Apr 1, 2021 – Canadian Sport Institute Pacific


Disease Update:
As we move into April 2021, the number of confirmed COVID-19 cases worldwide exceeds 126 million, with more than 101 million cured and 2,766,000 deaths. A number of new variants originating in the UK, South Africa and Brazil have recently been identified. In Canada, we have over 952,000 cases, 22,700 deaths and 890,000 (93%) recovered. The death rate in Canada is 2.3%. A number of provinces are experiencing record numbers of cases and hospitalizations, indicating that the third wave appears to be upon us. In some countries, the number of cases is at an all time high, reinforcing the need to remain cautious and follow recommendations on hand washing, physical distancing and the use of masks which are now mandatory in most provinces of Canada and many countries around the world.

Asymptomatic screening for COVID-19 at Canadian sport institutes across Canada:

Please see the following links for the most recent information on testing options at each CSI in Canada.

COVID-19 Testing Requests

In November 2020, National Sports Organizations received guidelines for Canada’s Olympic and Paralympic COVID-19 Testing and Control Program. An NSO COVID-19 Screening Request Form has been provided for the use of Hyris bCUBE test kits / units, recently purchased by the Canadian Olympic Committee and the Canadian Paralympic Committee. The Office of the Prosecutor is responsible for coordinating requests and invites NSOs to submit a point-of-care test request form (POCT)
Please contact Dr Andy Van Neutegem, Director of the Office of Performance Science, Research and Innovation, [email protected] or a Canadian Sport Institute if you would like more information or to discuss your POCT options.


Immunizations in Canada are managed by the Federal and Provincial Immunization Working Group / National Immunization Advisory Committee with specific provincial immunization schedules, plans and programs in place. Vaccine deployment is well underway and supply chains are accelerating the immunization process.

Canadian immunization programs specifically target populations and communities most at risk initially and are then rolled out to those least vulnerable and least at risk. Canadian athletes and teams will enroll in the public health vaccination program, but we are unable to confirm specific details at this time.

Currently, there are 4 vaccines approved by Health Canada for use in Canada;

Moderna and Pfizer vaccines are mRNA vaccines of more recent technology, require specific management of the cold chain before administration and require 2 doses between 21 days (Pfizer) and 30 days (Moderna). In several provinces, the interval has been extended up to 4 months between injections to allow maximization of the 1st dose of administration with the limited supply available. In the first clinical trials, they are between 94% and 95% effective 2 weeks after the second dose, although new data will be known as the vaccination program reaches more people.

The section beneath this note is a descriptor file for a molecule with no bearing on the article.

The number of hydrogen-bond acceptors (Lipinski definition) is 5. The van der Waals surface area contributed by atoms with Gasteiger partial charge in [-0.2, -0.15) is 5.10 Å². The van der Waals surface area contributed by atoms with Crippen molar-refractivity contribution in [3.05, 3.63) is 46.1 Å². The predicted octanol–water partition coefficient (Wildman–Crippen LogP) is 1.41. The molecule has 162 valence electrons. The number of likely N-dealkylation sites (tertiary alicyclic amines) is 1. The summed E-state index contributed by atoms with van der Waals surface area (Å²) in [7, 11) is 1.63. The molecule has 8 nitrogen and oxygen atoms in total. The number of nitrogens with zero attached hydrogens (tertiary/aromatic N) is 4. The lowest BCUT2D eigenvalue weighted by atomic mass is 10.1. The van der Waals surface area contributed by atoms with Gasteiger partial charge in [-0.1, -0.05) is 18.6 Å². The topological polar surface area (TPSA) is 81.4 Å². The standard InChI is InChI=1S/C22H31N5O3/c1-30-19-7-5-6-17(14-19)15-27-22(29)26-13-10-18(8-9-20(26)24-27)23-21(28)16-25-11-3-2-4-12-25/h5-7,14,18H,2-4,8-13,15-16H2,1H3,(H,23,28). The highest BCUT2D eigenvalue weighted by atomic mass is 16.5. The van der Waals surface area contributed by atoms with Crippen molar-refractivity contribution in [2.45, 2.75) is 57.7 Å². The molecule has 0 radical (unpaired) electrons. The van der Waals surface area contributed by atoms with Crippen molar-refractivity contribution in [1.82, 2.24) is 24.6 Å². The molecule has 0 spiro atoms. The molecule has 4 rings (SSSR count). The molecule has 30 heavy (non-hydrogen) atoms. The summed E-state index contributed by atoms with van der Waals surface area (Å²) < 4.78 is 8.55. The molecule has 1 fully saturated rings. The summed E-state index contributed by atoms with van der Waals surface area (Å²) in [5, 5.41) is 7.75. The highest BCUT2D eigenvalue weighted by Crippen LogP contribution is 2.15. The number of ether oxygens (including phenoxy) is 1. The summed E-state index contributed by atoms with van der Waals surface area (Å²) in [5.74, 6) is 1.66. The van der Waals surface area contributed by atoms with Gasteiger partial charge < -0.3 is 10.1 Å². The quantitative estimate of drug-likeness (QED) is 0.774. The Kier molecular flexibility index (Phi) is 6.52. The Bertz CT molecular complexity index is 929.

AstraZeneca is a viral vector vaccine that uses an adenovirus (identical to the common cold virus) to deliver a COVID-19 spike protein that is found on the surface of the virus to induce the immune response. It is also a 2 injection vaccine with a time interval of 4 to 12 weeks between injections.

Janssen is another viral vector vaccine which is a single dose vaccine and takes 2 weeks to develop significant protection against COVID-19. It has been shown to be 66% effective in preventing symptomatic disease of COVID-19.

All vaccines are AMA compliant.

At this point, it is too early to know for sure how long and at what level immunity will be maintained after vaccination (or even after infection). For this reason, countries, international sport federations and Canadian sport institutes continue to require proof of a negative COVID-19 PCR test (and some a rapid antigen test added) before boarding. a flight or entering a competition / training camp bubble rather than a vaccine certificate. The exact time frame for COVID-19 PCR testing before departure and arrival at destination varies between 48 and 72 hours.

We will continue to monitor testing guidelines and requirements, but teams will need to confirm specific testing requirements for their destinations and competitions prior to departure.

High Performance Canadian COVID-19 Database

Thanks to those sports who reported to the COVID-19 testing database. We are still receiving information and if you are a sport marketing manager or STI manager who did not receive the email and links please contact Dr Andrew Marshall ([email protected]). Requests can be made to the Office of the Prosecutor if you need specific data for specific purposes such as a request or presentation to public health authorities.